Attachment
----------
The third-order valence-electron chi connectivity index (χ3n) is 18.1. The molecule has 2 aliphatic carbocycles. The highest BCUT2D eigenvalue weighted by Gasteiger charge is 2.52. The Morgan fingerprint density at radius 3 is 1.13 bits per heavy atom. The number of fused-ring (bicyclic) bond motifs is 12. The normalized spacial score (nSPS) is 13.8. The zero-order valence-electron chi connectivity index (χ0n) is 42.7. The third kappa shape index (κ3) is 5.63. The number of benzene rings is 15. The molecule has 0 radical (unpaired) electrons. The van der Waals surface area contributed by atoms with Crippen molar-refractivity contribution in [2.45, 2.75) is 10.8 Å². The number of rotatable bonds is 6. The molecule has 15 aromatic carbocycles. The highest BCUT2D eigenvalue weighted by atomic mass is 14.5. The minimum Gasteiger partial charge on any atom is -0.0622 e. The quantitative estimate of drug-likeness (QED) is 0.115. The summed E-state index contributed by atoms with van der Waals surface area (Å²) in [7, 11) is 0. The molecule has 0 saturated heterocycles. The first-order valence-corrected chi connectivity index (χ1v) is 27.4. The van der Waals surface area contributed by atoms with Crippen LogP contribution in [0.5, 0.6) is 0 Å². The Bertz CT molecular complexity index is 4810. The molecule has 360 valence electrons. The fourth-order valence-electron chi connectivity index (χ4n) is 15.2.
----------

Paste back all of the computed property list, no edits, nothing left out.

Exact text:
The third-order valence-electron chi connectivity index (χ3n) is 18.1. The molecule has 2 aliphatic carbocycles. The highest BCUT2D eigenvalue weighted by Gasteiger charge is 2.52. The Morgan fingerprint density at radius 3 is 1.13 bits per heavy atom. The number of fused-ring (bicyclic) bond motifs is 12. The normalized spacial score (nSPS) is 13.8. The zero-order valence-electron chi connectivity index (χ0n) is 42.7. The third kappa shape index (κ3) is 5.63. The number of benzene rings is 15. The molecule has 0 radical (unpaired) electrons. The van der Waals surface area contributed by atoms with Crippen molar-refractivity contribution in [2.45, 2.75) is 10.8 Å². The number of rotatable bonds is 6. The molecule has 15 aromatic carbocycles. The highest BCUT2D eigenvalue weighted by atomic mass is 14.5. The minimum Gasteiger partial charge on any atom is -0.0622 e. The quantitative estimate of drug-likeness (QED) is 0.115. The summed E-state index contributed by atoms with van der Waals surface area (Å²) in [7, 11) is 0. The molecule has 0 saturated heterocycles. The first-order valence-corrected chi connectivity index (χ1v) is 27.4. The van der Waals surface area contributed by atoms with Crippen LogP contribution in [0.5, 0.6) is 0 Å². The Bertz CT molecular complexity index is 4810. The molecule has 360 valence electrons. The fourth-order valence-electron chi connectivity index (χ4n) is 15.2.